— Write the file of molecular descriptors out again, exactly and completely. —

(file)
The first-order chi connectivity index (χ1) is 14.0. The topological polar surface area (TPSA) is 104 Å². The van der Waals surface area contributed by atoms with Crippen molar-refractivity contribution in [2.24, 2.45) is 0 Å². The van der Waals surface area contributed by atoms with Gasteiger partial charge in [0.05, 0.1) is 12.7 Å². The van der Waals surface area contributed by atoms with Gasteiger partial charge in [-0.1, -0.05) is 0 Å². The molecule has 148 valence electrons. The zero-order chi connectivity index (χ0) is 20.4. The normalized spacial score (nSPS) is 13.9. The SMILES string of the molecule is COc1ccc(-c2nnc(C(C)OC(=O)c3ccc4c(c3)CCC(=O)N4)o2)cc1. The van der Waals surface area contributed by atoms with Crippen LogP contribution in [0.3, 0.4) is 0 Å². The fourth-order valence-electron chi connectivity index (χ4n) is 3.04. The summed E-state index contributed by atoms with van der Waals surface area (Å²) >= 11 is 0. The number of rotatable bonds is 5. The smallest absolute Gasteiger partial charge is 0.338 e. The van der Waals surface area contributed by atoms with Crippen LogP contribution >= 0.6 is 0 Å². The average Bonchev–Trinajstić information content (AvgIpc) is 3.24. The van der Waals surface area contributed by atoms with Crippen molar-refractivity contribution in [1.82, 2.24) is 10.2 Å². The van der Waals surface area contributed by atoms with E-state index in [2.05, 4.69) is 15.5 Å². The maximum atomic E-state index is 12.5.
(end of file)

The first-order chi connectivity index (χ1) is 14.0. The topological polar surface area (TPSA) is 104 Å². The van der Waals surface area contributed by atoms with Crippen molar-refractivity contribution in [2.24, 2.45) is 0 Å². The van der Waals surface area contributed by atoms with Gasteiger partial charge in [0.05, 0.1) is 12.7 Å². The van der Waals surface area contributed by atoms with Gasteiger partial charge in [-0.1, -0.05) is 0 Å². The molecule has 148 valence electrons. The zero-order chi connectivity index (χ0) is 20.4. The normalized spacial score (nSPS) is 13.9. The SMILES string of the molecule is COc1ccc(-c2nnc(C(C)OC(=O)c3ccc4c(c3)CCC(=O)N4)o2)cc1. The van der Waals surface area contributed by atoms with Crippen LogP contribution in [0.3, 0.4) is 0 Å². The fourth-order valence-electron chi connectivity index (χ4n) is 3.04. The summed E-state index contributed by atoms with van der Waals surface area (Å²) >= 11 is 0. The number of rotatable bonds is 5. The smallest absolute Gasteiger partial charge is 0.338 e. The van der Waals surface area contributed by atoms with Crippen LogP contribution >= 0.6 is 0 Å². The average Bonchev–Trinajstić information content (AvgIpc) is 3.24. The van der Waals surface area contributed by atoms with Crippen molar-refractivity contribution in [1.82, 2.24) is 10.2 Å². The van der Waals surface area contributed by atoms with E-state index in [2.05, 4.69) is 15.5 Å². The maximum atomic E-state index is 12.5.